3. Tie fresh herbs up in a small bundle and hang them to dry. This works great for hearty herbs such as sage, thyme, savoury, and bay. When completely dry, pack into glass jars. (Basil and parsley are really sad when dried. Pesto those guys.) Here are detailed instructions on drying, including the surprising method of microwave drying (which works great- I've used it for rose petals).


3. You can further process dried herbs by making them into a herb salt. Just stick dried herbs into a blender or processor for a super quick whirl with sea salt. Pack into jars. Then use it for seasoning vegetables or protein. 

4. Make a flavoured vinegar. I've written about my favourite chive flower vinegar, but try it with other herbs to add a mighty herbal punch to salads.

5. Make a better butter. Into softened butter, stir in minced herbs. About 1/4 cup loosely-packed minced herbs per cup of butter. Do single herbs (like sage butter, pictured) or a multi-herb blend. Sage butter is fantastic warmed in a small pan and stirred into fresh pasta or rubbed onto a chicken that will be roasted. Garlic-parsley butter can be put on a seared steak or steamed vegetables. Freeze it in a log and cut off coins as needed. 



I'd love to hear more ideas on preserving herbs! Share your ideas below.

Sunday, July 26, 2015

Pickled Turnips

I'm kinda addicted to these lightly-fermented turnip pickles.

They are fantastic in a falafel wrap or with Middle Eastern-themed appetizers (think pita, hummus, roasted veg, etc.) Sadly, they often never make it to their higher-purpose as they are often consumed straight from the jar...these barely made it through a brief photo-shoot.


'Tickled Pink' Pickled Turnips
Adapted from David Leibovitz and The Domestic Man, check out the links for excellent, and more descriptive, recipes.

This is a lightly-fermented pickle, you may not see bubbles or the signs of a traditional fermentation, but the flavour changes slightly over a few days.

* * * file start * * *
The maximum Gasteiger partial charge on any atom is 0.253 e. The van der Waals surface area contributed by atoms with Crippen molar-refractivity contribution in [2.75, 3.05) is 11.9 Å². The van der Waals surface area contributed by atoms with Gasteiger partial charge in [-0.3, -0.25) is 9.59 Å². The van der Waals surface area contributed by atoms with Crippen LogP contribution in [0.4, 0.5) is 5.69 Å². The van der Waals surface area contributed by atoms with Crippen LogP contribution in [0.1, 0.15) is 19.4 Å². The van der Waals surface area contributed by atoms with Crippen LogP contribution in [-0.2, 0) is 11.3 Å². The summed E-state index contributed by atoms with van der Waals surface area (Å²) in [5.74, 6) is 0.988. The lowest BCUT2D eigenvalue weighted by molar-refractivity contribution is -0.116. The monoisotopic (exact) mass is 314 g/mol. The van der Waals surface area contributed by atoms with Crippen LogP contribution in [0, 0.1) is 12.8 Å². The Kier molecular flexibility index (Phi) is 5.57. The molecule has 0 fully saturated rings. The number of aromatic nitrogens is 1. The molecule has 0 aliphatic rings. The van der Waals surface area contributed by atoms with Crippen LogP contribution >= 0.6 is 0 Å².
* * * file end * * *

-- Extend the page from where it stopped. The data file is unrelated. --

1 quart jar or larger
3 cups water
1/4 cup non-iodized kosher salt
1-2 bay leaves, fresh or dry
1/2 cup plain white vinegar
2 lbs fresh turnips (4-6 med), peeled and cut into large, thick matchsticks or slices
1 small beet, cut into matchsticks
2 large garlic cloves, sliced
small handful celery leaves (the small inner leaves from a head of celery work well, or picked from your celery in your garden)

1. Bring 1 cup water to a boil with salt, stirring to dissolve. Remove from heat, add remaining 2 cups water and vinegar. Set aside.

2. Put cut up turnips in a large jar, slide celery leaf and bay leaf down the sides. Place beet on top, pour cooled water and vinegar solution over top of the jar to cover all the veg (if not, prepare another 1/2 recipe of solution). Place a small circle of parchment to fit over the inside of the jar to keep ingredients submerged (usually around 2-3" round). Set aside in cupboard for a few days, tasting a day at a time until desired flavour is reached (slightly tangy). Then place in fridge to enjoy for the next few weeks. Repeat.